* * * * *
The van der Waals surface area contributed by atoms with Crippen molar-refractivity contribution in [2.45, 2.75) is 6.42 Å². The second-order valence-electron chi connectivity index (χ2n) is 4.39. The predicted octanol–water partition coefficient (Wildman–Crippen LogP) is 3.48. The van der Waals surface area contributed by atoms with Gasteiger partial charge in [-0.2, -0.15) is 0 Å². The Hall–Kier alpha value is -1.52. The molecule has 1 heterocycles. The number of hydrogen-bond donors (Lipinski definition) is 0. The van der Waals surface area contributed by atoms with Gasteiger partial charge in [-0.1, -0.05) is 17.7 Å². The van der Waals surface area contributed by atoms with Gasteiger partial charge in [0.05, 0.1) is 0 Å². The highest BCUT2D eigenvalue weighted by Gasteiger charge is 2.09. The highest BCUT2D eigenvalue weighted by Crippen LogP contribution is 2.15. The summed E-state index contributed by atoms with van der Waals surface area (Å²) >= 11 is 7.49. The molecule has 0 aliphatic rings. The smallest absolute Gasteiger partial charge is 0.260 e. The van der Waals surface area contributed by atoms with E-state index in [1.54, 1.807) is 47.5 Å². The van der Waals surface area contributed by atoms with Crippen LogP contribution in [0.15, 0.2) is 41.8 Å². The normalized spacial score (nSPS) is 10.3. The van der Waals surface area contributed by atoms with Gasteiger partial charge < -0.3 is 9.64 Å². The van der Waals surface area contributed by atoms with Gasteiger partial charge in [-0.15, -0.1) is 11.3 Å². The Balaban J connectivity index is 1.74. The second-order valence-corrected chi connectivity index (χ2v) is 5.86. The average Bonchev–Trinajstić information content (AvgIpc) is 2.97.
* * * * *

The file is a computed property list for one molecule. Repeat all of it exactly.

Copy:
The van der Waals surface area contributed by atoms with Crippen molar-refractivity contribution in [2.45, 2.75) is 6.42 Å². The second-order valence-electron chi connectivity index (χ2n) is 4.39. The predicted octanol–water partition coefficient (Wildman–Crippen LogP) is 3.48. The van der Waals surface area contributed by atoms with Gasteiger partial charge in [-0.2, -0.15) is 0 Å². The Hall–Kier alpha value is -1.52. The molecule has 1 heterocycles. The number of hydrogen-bond donors (Lipinski definition) is 0. The van der Waals surface area contributed by atoms with Gasteiger partial charge in [-0.1, -0.05) is 17.7 Å². The van der Waals surface area contributed by atoms with Gasteiger partial charge in [0.05, 0.1) is 0 Å². The highest BCUT2D eigenvalue weighted by Gasteiger charge is 2.09. The highest BCUT2D eigenvalue weighted by Crippen LogP contribution is 2.15. The summed E-state index contributed by atoms with van der Waals surface area (Å²) >= 11 is 7.49. The molecule has 0 aliphatic rings. The smallest absolute Gasteiger partial charge is 0.260 e. The van der Waals surface area contributed by atoms with E-state index in [1.54, 1.807) is 47.5 Å². The van der Waals surface area contributed by atoms with Crippen LogP contribution in [0.15, 0.2) is 41.8 Å². The normalized spacial score (nSPS) is 10.3. The van der Waals surface area contributed by atoms with Gasteiger partial charge < -0.3 is 9.64 Å². The van der Waals surface area contributed by atoms with Gasteiger partial charge in [-0.15, -0.1) is 11.3 Å². The Balaban J connectivity index is 1.74. The second-order valence-corrected chi connectivity index (χ2v) is 5.86. The average Bonchev–Trinajstić information content (AvgIpc) is 2.97.